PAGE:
« AnteriorContinuar »
ME DOLOR INCANTUM, ME LUBRICA DUXERIT ÆTAS,
ME TUMOR IMPULERIT, ME DEVIUS EGERIT ARDOR :
TE TAMEN HAUD DECUIT PARIBUS CONCURRERE TELIS.
EN ADSUM: RENIAM, CONFESSUS CRIMINA, POSCO.
CLAUD. Epist. ad Had.
THERE IS ONE THAT SLIPPETH IN HIS SPEECH, BUT NOT
FROM HIS HEAKT; AND WHO IS HE THAT HATH NOT OFFENDED
WITH HIS TONGUE?
Ecclesiasticus, xix. 16.
T by the principles and corresponding virtues of a sincere Christian consecrates a cultivated genius and the favorable accidents of birth, opulence, and splendid .connexions, it was my good fortune to meet, in a dinner-party, with more men of celebrity in science or polite literature, than are commonly found collected round the same table. In the course of conversation, one of the party reminded an illustrious Poet, then present, of some verses which he had recited that morning, and which had appeared in a newspaper under the name of a War-Eclogue, in which Fire, Famine, and Slaughter, were introduced as the speakers. The gentleman so addressed replied, that he was rather surprised that none of us should have noticed or heard of the Poem, as it had been, at the time, a good deal talked of in Scotland. It may be easily supposed, that my feelings were at this moment not of the most comfortable kind.' Of all present, one only knew, or suspected me to be the author ;
a man who would have established himself in the first rank of England's living Poets, if the Genius of our country had not decreed that he should rather be the first in the first rank of its Philosophers and scientific Benefactors. It appeared the general wish to hear the lines. As my
friend chose to remain silent, I chose to follow his example, and Mr. ***** recited the Poem. This he could do with the better grace, being known to have ever been not only a firm and active Anti-Jacobin and Anti-Gallican, but likewise a zealous admirer of Mr. Pitt, both as a good man and a great Statesmans As a Poet exclusively, he had been amused with the Eclogue; as a Poet, he recited it; and in a spirit, which made it evident, that he would have read and repeated it with the same pleasure, had his own name been attached to the imaginary object or agent.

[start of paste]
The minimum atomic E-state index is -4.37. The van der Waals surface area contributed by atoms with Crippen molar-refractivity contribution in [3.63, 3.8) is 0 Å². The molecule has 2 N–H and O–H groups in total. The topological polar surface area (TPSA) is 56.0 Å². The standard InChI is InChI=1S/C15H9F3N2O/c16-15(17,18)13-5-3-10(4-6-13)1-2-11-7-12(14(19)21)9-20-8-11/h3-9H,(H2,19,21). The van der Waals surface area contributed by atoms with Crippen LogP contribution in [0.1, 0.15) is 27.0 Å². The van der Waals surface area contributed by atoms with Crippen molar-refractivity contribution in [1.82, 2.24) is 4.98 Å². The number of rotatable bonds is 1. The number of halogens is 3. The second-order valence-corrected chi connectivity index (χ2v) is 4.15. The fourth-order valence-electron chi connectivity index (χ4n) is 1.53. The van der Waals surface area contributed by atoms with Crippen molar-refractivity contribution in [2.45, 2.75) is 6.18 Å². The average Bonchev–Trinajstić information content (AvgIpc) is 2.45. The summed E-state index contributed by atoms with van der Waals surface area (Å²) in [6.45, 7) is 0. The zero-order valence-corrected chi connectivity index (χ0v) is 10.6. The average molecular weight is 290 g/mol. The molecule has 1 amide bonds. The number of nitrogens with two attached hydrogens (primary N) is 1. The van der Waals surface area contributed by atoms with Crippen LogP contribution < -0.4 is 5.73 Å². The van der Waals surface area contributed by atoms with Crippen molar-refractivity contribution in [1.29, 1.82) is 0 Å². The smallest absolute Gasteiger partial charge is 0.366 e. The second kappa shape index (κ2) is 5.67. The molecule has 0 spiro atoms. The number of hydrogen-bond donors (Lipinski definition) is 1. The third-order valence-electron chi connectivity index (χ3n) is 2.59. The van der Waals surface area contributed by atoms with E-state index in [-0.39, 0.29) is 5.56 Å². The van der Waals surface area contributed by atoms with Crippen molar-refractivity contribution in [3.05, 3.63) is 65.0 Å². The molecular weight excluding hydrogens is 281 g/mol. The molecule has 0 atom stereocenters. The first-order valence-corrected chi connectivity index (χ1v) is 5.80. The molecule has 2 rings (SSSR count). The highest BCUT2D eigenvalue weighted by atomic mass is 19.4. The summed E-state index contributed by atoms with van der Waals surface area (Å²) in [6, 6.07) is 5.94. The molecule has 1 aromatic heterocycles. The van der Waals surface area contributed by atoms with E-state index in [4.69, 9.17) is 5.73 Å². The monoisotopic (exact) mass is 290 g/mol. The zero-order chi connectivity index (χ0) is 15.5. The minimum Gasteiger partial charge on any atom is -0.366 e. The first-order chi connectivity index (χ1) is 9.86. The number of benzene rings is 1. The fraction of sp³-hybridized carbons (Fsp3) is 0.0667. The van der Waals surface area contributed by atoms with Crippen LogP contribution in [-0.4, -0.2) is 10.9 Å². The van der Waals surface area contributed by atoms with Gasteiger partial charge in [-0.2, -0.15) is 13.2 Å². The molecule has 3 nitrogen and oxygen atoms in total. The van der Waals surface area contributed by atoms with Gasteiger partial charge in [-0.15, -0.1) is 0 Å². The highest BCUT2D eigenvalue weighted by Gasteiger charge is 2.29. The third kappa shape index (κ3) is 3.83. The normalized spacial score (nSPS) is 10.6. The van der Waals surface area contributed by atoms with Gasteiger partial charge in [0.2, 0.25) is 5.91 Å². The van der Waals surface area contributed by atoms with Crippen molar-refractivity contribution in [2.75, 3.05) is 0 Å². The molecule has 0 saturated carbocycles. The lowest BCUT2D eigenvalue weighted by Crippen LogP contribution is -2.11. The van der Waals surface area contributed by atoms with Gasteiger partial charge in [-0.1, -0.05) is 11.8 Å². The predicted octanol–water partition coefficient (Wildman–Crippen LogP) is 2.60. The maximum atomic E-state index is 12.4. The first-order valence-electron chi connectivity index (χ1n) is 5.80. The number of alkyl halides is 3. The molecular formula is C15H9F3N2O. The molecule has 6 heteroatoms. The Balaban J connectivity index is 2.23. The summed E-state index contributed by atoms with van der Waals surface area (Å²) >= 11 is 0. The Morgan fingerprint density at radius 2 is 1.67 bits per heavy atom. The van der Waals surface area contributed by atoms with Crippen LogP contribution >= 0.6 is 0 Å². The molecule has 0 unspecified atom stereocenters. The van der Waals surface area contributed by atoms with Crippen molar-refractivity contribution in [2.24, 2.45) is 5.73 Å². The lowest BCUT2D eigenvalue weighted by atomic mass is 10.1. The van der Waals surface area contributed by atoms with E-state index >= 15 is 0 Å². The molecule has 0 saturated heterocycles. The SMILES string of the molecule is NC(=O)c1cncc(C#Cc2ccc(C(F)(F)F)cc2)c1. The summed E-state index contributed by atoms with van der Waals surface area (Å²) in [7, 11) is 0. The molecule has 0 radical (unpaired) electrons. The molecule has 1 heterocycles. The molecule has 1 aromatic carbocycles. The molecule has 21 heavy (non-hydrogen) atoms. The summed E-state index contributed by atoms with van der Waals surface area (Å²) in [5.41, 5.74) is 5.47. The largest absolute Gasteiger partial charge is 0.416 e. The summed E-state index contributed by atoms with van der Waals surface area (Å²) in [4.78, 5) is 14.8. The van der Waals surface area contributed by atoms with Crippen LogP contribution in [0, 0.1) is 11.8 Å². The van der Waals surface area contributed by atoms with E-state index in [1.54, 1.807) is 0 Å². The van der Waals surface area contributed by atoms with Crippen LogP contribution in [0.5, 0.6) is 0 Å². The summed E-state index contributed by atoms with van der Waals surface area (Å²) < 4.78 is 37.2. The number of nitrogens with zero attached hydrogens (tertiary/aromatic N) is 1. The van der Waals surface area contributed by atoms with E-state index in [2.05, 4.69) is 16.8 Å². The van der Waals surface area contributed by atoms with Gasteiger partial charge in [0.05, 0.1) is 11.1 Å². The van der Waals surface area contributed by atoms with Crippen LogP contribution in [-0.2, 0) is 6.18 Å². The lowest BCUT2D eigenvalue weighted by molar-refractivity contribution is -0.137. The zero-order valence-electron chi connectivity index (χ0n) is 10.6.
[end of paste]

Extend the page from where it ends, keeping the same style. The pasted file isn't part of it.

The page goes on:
After the recitation, our amiable host observed, that in his opinion Mr. ***** had over-rated the merits of the poetry; but had they been tenfold greater, they could not have compensated for that malignity of heart, which could alone have prompted sentiments so atrocious. I perceived that my
illustrious friend became greatly distressed on my account; but fortunately I was able to preserve fortitude and presence of mind enough to take up the subject without exciting even a suspicion, how nearly and painfully it interested me.
What follows, is substantially the same as I then replied, but dilated and in language less colloquial. It was not my intention, I said, to justify the publication, whatever its author's feelings might have been at the time of composing it. That they are calculated to call forth so severe a reprobation from a good man, is not the worst feature of such poems. Their moral deformity is aggravated in proportion to the pleasure which they are capable of affording to vindictive, turbulent, and unprincipled readers. Could it be supposed, though for a moment, that the author seriously wished what he had thus wildly imagined, even the attempt to palliate an inhumanity so monstrous would be an insult to the hearers. But it seemed to me worthy of consideration, whether the mood of mind, and the general state of sensations, in which a Poet produces such vivid and fantastic images, is likely to co-exist, or is even compatible with, that gloomy and deliberate ferocity which a serious wish to realize them would pre-suppose. It had been often observed, and all my experience tended to confirm the observation, that prospects of pain and evil to others, and in general, all deep feelings of revenge, are commonly expressed in a few words, ironically tame, and mild. The mind under so direful and fiend-like an influence, seems to take a morbid pleasure in contrasting the intensity of its wishes and feelings, with the slightness or levity of the expressions by which they are hinted; and indeed feeling
so intense and solitary, if they were not precluded (as in almost all cases they would be) by a constitutional activity of fancy and association, and by the specific joyousness combined with it, would assuredly themselves preclude such activity. Passion, in its own quality, is the antagonist of action; though in an ordinary and natural degree the former alternates with the latter, and thereby revives and strengthens it. But the more intense and insane the passion is, the fewer and the more fixed are the correspondent forms and notions. A rooted hatred, an inveterate thirst of revenge, is a sort of madness, and still eddies round its favourite object, and exercises as it were a perpetual tautology of mind in thoughts and words, which admit of no adequate substitutes. Like a fish in a globe of glass, it moves restlessly round and round the scanty circumference, which it can not leave without losing its vital element.
There is a second character of such imaginary representations as spring from a real and earnest desire of evil to another, which we often see in real life, and might even anticipate from the nature of the mind. The images, I mean, that a vindictive man places before his imagination, will most often be taken from the realities of life: they will be images of pain and suffering which he has himself seen inflicted. on other men, and which he can fancy himself as inflicting on the object of his hatred. I will suppose that